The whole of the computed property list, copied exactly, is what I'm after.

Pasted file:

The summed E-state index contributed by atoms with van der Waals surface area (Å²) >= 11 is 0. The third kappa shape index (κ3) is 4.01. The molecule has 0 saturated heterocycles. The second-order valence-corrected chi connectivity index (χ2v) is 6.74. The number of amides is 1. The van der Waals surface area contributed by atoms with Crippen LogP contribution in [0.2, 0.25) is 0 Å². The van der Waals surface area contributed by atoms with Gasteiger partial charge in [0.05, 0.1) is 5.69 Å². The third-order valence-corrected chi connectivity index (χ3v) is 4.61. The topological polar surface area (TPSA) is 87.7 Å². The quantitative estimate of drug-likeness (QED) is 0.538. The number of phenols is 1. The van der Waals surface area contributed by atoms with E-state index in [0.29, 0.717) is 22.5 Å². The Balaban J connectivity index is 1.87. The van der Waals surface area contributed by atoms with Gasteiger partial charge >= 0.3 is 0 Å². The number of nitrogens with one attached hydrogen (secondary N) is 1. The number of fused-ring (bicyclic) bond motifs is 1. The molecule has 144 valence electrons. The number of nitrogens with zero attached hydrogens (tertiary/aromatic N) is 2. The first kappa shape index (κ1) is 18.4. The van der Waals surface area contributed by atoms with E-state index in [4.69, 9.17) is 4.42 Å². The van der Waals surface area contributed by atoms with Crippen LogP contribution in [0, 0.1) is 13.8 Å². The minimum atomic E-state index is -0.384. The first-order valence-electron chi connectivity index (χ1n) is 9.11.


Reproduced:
The summed E-state index contributed by atoms with van der Waals surface area (Å²) >= 11 is 0. The third kappa shape index (κ3) is 4.01. The molecule has 0 saturated heterocycles. The second-order valence-corrected chi connectivity index (χ2v) is 6.74. The number of amides is 1. The van der Waals surface area contributed by atoms with Crippen LogP contribution in [0.2, 0.25) is 0 Å². The van der Waals surface area contributed by atoms with Gasteiger partial charge in [0.05, 0.1) is 5.69 Å². The third-order valence-corrected chi connectivity index (χ3v) is 4.61. The topological polar surface area (TPSA) is 87.7 Å². The quantitative estimate of drug-likeness (QED) is 0.538. The number of phenols is 1. The van der Waals surface area contributed by atoms with E-state index in [0.29, 0.717) is 22.5 Å². The Balaban J connectivity index is 1.87. The van der Waals surface area contributed by atoms with Gasteiger partial charge >= 0.3 is 0 Å². The number of nitrogens with one attached hydrogen (secondary N) is 1. The number of fused-ring (bicyclic) bond motifs is 1. The molecule has 144 valence electrons. The number of nitrogens with zero attached hydrogens (tertiary/aromatic N) is 2. The first kappa shape index (κ1) is 18.4. The van der Waals surface area contributed by atoms with E-state index in [4.69, 9.17) is 4.42 Å². The van der Waals surface area contributed by atoms with Crippen LogP contribution in [0, 0.1) is 13.8 Å². The minimum atomic E-state index is -0.384. The first-order valence-electron chi connectivity index (χ1n) is 9.11.